“They say it’s all in the journey, not the destination, but when you talk to people about climbing Mt Kilimanjaro, they ask: how high is it? (5895 metres or 19,340 feet). Did you make it to the summit? (Yes). Did you get altitude sickness? (Moderately). What was the view like? (Great). But they don’t ask much about the journey and what it was like during the walking before and after the summit. So let me tell you… it was fabulous!
There was singing and partying in the streets in northern Tanzania recently, when Amani Children’s Home celebrated its 10th birthday – 10 years of rescuing children, restoring hope and transforming lives is a milestone to celebrate and a reason to be proud!
On the big day, Amani children, staff and volunteers headed into Moshi town, wearing bright red t-shirts to spread the message of the day: “Street Children Deserve a Future.” Accompanied by music and announcements, the Amani kids performed drama skits and acrobatics, and took part in a parade from the local Mbuyuni Market to the Clock Tower in the centre of town.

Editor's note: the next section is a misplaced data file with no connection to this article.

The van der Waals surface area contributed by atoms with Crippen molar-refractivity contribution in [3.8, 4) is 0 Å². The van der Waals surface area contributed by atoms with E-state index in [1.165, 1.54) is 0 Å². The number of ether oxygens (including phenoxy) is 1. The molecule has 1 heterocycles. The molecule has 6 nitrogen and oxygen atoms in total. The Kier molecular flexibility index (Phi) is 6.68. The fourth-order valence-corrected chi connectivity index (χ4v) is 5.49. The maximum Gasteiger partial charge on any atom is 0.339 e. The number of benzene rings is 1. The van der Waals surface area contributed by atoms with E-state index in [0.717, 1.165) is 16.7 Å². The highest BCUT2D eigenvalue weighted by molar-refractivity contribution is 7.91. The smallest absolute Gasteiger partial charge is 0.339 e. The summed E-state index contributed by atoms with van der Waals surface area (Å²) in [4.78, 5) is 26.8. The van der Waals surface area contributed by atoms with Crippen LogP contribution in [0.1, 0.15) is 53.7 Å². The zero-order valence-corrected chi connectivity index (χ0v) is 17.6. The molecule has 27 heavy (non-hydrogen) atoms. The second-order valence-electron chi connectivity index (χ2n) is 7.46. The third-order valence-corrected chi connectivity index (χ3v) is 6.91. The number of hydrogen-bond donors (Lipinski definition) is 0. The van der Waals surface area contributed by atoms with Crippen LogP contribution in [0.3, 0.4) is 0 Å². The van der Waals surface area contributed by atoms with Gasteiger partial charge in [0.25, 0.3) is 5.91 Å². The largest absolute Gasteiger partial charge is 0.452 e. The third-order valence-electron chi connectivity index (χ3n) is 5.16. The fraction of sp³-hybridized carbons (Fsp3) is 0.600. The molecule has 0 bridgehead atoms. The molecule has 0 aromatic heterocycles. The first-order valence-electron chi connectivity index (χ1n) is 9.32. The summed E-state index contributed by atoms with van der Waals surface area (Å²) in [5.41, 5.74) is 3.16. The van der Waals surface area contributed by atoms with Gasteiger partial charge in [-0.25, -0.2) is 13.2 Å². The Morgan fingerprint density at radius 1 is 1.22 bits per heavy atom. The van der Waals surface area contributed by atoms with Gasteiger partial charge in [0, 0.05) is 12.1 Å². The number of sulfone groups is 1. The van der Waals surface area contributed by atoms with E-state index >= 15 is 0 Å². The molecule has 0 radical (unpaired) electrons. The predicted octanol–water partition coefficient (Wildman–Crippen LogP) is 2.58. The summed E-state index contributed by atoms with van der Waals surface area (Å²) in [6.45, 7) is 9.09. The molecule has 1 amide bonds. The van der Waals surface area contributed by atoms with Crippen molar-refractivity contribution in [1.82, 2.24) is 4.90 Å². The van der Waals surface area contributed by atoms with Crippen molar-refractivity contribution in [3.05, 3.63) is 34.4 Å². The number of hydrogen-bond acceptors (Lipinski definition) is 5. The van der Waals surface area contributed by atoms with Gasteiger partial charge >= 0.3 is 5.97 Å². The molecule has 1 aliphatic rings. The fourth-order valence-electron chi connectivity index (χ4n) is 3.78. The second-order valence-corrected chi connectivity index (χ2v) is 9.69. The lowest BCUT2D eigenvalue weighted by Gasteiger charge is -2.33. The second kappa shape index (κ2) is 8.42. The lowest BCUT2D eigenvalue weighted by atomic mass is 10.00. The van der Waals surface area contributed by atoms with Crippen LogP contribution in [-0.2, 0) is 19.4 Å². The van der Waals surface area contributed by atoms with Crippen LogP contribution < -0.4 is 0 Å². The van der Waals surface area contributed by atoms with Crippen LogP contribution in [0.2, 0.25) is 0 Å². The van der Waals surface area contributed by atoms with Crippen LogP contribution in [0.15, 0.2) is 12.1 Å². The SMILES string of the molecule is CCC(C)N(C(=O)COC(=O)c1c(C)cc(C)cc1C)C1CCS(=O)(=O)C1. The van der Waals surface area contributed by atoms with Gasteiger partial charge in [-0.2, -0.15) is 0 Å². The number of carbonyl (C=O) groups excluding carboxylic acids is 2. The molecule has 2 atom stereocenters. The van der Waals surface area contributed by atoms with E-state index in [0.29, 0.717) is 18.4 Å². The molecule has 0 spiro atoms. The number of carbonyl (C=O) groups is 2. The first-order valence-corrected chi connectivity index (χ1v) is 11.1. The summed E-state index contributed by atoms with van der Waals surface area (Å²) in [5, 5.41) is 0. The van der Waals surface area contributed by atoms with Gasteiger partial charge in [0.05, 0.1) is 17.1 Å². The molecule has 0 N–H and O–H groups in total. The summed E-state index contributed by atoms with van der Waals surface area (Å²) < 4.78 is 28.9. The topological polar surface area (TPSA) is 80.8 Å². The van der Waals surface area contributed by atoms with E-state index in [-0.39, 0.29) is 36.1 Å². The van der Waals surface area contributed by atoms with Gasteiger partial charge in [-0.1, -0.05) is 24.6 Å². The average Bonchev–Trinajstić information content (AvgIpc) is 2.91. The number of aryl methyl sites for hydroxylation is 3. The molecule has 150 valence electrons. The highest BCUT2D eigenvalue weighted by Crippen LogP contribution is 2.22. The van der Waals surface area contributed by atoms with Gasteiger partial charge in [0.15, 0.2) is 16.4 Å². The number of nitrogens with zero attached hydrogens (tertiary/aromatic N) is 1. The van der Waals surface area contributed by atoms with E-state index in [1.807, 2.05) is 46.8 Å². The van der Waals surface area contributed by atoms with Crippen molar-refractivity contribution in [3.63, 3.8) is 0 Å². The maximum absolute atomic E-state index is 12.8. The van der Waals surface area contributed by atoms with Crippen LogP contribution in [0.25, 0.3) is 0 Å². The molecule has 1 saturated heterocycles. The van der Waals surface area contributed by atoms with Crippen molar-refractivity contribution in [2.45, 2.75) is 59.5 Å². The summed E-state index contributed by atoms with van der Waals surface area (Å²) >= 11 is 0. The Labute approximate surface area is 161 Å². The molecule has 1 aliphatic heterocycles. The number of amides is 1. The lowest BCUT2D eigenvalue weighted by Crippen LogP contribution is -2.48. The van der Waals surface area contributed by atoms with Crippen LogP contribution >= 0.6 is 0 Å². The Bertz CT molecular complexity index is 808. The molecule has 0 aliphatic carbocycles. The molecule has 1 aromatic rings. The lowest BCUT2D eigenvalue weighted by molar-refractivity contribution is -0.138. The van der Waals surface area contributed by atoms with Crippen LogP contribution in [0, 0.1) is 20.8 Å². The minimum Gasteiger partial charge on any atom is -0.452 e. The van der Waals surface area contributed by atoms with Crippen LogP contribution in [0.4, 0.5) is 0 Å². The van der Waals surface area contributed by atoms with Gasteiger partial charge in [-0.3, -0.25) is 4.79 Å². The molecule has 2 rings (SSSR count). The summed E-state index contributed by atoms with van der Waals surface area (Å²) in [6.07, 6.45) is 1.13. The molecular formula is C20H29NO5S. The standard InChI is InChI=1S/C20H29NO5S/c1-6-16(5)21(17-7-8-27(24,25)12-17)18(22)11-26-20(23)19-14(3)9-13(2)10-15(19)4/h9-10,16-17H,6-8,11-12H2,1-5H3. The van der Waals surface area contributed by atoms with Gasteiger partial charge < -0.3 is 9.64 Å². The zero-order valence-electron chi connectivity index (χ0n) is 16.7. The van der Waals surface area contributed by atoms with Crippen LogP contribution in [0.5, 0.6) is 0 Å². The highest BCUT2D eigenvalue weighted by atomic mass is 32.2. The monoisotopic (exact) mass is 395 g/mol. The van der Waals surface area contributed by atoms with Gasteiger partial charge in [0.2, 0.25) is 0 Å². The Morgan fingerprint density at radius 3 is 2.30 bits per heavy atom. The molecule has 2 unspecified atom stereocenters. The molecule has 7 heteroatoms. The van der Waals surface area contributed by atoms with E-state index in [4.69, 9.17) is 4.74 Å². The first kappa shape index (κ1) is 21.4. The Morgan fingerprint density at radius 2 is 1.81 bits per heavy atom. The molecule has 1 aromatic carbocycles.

With its picturesque beaches and beautiful blue waters, Ashok Solanki discovers that there are few more delectable places to unwind than the exotic ‘Spice Island’ of Zanzibar…
“One can smell the spices in the air, even though the island itself is still not in sight. It is said that in the old days pilots followed the scent of the spices to locate this tiny speck in the Indian Ocean. The ferry from Dar es Salaam takes just over 2 hours, but when you land on Zanzibar you step back in time to an, as yet, unspoilt and little-known paradise.